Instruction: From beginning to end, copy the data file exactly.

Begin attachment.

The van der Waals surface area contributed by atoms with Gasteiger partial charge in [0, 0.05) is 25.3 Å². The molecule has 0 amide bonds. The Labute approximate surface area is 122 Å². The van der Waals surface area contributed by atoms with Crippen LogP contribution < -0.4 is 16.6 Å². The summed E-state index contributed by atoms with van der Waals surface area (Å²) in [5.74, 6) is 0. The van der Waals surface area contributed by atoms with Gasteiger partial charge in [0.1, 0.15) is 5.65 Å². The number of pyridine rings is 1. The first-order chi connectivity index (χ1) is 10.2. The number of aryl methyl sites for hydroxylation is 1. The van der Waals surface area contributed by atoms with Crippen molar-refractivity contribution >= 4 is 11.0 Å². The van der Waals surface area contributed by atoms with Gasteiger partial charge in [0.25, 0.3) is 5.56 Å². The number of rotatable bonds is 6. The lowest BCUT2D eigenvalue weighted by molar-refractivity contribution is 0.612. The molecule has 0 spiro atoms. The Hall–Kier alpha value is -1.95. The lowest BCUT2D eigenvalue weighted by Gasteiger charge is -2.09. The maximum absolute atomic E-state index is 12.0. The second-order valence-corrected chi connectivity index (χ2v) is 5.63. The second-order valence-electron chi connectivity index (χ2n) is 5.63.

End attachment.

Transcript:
The van der Waals surface area contributed by atoms with Gasteiger partial charge in [0, 0.05) is 25.3 Å². The molecule has 0 amide bonds. The Labute approximate surface area is 122 Å². The van der Waals surface area contributed by atoms with Crippen LogP contribution < -0.4 is 16.6 Å². The summed E-state index contributed by atoms with van der Waals surface area (Å²) in [5.74, 6) is 0. The van der Waals surface area contributed by atoms with Gasteiger partial charge in [0.1, 0.15) is 5.65 Å². The number of pyridine rings is 1. The first-order chi connectivity index (χ1) is 10.2. The number of aryl methyl sites for hydroxylation is 1. The van der Waals surface area contributed by atoms with Crippen molar-refractivity contribution >= 4 is 11.0 Å². The van der Waals surface area contributed by atoms with Gasteiger partial charge in [0.25, 0.3) is 5.56 Å². The number of rotatable bonds is 6. The lowest BCUT2D eigenvalue weighted by molar-refractivity contribution is 0.612. The molecule has 0 spiro atoms. The Hall–Kier alpha value is -1.95. The lowest BCUT2D eigenvalue weighted by Gasteiger charge is -2.09. The maximum absolute atomic E-state index is 12.0. The second-order valence-corrected chi connectivity index (χ2v) is 5.63. The second-order valence-electron chi connectivity index (χ2n) is 5.63.